Saturday, July 17, 2010

More than the sum of it's singles

Listened to a couple of whole albums on the 2 hour trip back from my parents' place tonight. Was listening to Live's "The distance to here" and thought to myself "There's scarcely even a sniff of filler on this disc". It an actual album that works end-to-end, in fact probably more so than as a bunch of individual tracks.

So do (m)any young-uns buys or listen to albums these days, or has the 99c track on iTunes destroyed this experience for future generations?

Here endeth the old-guy-back-in-my-day rant. Feel free to go all internet-music-critic if you must, but the particular album isn't really the point. Get off my lawn.

Monday, April 12, 2010

Little LEDs and Spaceships

I was recently asked by a friend about helping to dress up some models for table top gaming. Putting small electronic bits'n'bobs'n'batteries inside various objects is something I'm not unfamiliar with, but I hadn't attempted this particular operation before.

The models aren't truly tiny, so I could use 3mm diameter LEDs for the undercarriage lights, and 5 diameter mm ones for the engine lights.

Overall, it think it turned out not too badly, although I haven't yet had any feedback as to how he went in the painting/decorating section yet. If nothing else, he should definitely be in the running for the "most liberal use of hot melt glue" category.

I've put a few more detailed pics below for those that care to get up close and personal. The top two are a little blurry as I turned off the flash to better show the LED's, but was too lazy to set up the tripod. The detail shots are all sharper.

Not shown are the battery packs. I used a 6V battery a little thinner than a AAA and about a third the length (9.5 mm diameter by 15 mm). I used heat shrink hold on the leads to make it into a flying-lead version so as to connect to the mini terminal blocks, for a solder-less battery swap for the end user.

Sunday, March 7, 2010

Image Processing with Python

I needed to turn this:

into this:

Why? Well, my wife wanted to paste smiley faces onto some triangles, rectangles and other shapes. The set with the outline is great, but she wanted to put faces onto triangles, rectangle's and some other shapes too. (She's a teacher, the shapes were warring, harmnony day is approachng and, and ..... it's complicated, trust me). Anyway, the borders looked a little odd.

As there were 60 of them to do (15 expressions in 4 different colours), I started thinking I'd figure out how to do some python scripting from inside GIMP, but after half an hour of futzing about, I decided that was too messy, and just decided to process the images directly. This is pretty easy actually. One of python's included batteries is the "Image" library.

I decided to tackle it thusly; modify any pixels within a specified annulus to transparent. I originally intended to check that the pixel was black before modifying it, but I forgot, and in this case, it worked just fine anyway.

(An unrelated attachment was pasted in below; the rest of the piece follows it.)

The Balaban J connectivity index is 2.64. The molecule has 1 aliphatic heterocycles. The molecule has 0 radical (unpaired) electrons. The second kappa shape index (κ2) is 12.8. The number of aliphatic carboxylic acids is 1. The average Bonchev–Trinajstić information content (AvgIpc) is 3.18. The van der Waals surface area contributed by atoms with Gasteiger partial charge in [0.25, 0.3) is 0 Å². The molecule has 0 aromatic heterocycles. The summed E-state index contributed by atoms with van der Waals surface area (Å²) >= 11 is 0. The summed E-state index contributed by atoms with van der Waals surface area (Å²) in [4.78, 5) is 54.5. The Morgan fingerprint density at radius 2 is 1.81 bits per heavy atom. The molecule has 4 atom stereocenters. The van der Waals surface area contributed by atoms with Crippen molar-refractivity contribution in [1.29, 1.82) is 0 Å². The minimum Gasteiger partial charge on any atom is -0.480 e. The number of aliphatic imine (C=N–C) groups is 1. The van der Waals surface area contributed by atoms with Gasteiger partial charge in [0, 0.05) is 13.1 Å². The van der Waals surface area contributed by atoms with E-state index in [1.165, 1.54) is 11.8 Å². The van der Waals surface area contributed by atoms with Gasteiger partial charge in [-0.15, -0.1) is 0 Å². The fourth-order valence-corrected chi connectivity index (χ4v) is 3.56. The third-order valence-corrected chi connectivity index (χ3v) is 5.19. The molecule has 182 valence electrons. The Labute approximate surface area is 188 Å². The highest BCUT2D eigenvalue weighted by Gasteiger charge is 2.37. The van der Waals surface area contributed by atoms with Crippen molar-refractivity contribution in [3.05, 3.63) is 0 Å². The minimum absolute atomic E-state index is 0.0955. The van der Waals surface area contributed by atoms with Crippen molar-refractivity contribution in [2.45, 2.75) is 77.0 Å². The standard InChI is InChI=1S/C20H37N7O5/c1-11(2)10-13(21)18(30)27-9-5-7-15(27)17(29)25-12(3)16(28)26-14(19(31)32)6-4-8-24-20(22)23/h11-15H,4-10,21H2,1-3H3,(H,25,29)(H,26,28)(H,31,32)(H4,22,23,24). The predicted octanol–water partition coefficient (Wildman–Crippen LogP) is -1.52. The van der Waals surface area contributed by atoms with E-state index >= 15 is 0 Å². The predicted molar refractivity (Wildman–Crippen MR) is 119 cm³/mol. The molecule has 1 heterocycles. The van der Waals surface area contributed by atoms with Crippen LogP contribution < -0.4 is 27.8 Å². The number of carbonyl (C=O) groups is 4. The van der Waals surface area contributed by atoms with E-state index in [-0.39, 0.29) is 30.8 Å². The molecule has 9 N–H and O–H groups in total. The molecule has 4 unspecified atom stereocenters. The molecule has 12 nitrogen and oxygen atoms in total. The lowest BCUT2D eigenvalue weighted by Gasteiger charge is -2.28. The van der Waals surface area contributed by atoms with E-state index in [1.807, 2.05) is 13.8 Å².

Here's the code I used:

# Removes a dark circle from smiley faces
# Replaces black pixels in a specified annulus with transparency
# Doesn't do anti-aliasing

import os
import sys
import Image
import math

# Parameters to modify pixels in an annulus
xMid=53 # Centre position
yMid=53 # (origin)
rInner=45.0 # Inner radius
rOuter=54.0 # Outer radius
xMax=106 # (Image size)-1

inputFile=sys.argv[1] # Input image file
outputFile=sys.argv[2] # Output file, will be overwritten if it exists

thisImage =
pixelArray=thisImage.load() # Use load method for pixel addresing mode

for thisX in range(0,xMax):
for thisY in range(0,yMax):
thisRad = math.sqrt((dX*dX + dY*dY))
if ( (thisRad>rInner ) and (thisRad

except IOError:
reportMessage="Failed", "PNG")

print "%s:Processing [%s] to [%s]" % ( reportMessage,inputFile,outputFile )

I've not shown the script for iterating through the 60 different files, but that's not really the point of this post. This code works with two command line arguments, the input file, and the destination file.

BTW, none of this is meant as a slight on the GIMP's scripting capabilities, I just have little experience with them, and decided to go with something more familiar.

Monday, March 1, 2010

A Cyberspace Independence Declaration

The "This Week in Google" podcast I just listened to mentioned the "Cyberspace Independence Declaration", written by John Perry Barlow. Leo read some excerpts and I thought a link to an audio version I enjoyed would be in order.

Link to MP3 audio, ~5 MB.

The reading is by Jan Ruback, and included as a bonus chapter at the end of his reading of Cory Doctorow's collectedion, Content. (Highly recommended, BTW) It's available a variety of audio formats on this internet archive page, the second bonus item after the numbered chapters. You can also play it directly from the embedded player on the page if you're so inclined (It's chapter 32 in the player).

The full text version is available, with a little background on the eff site. Here's the obligatory wikipedia article.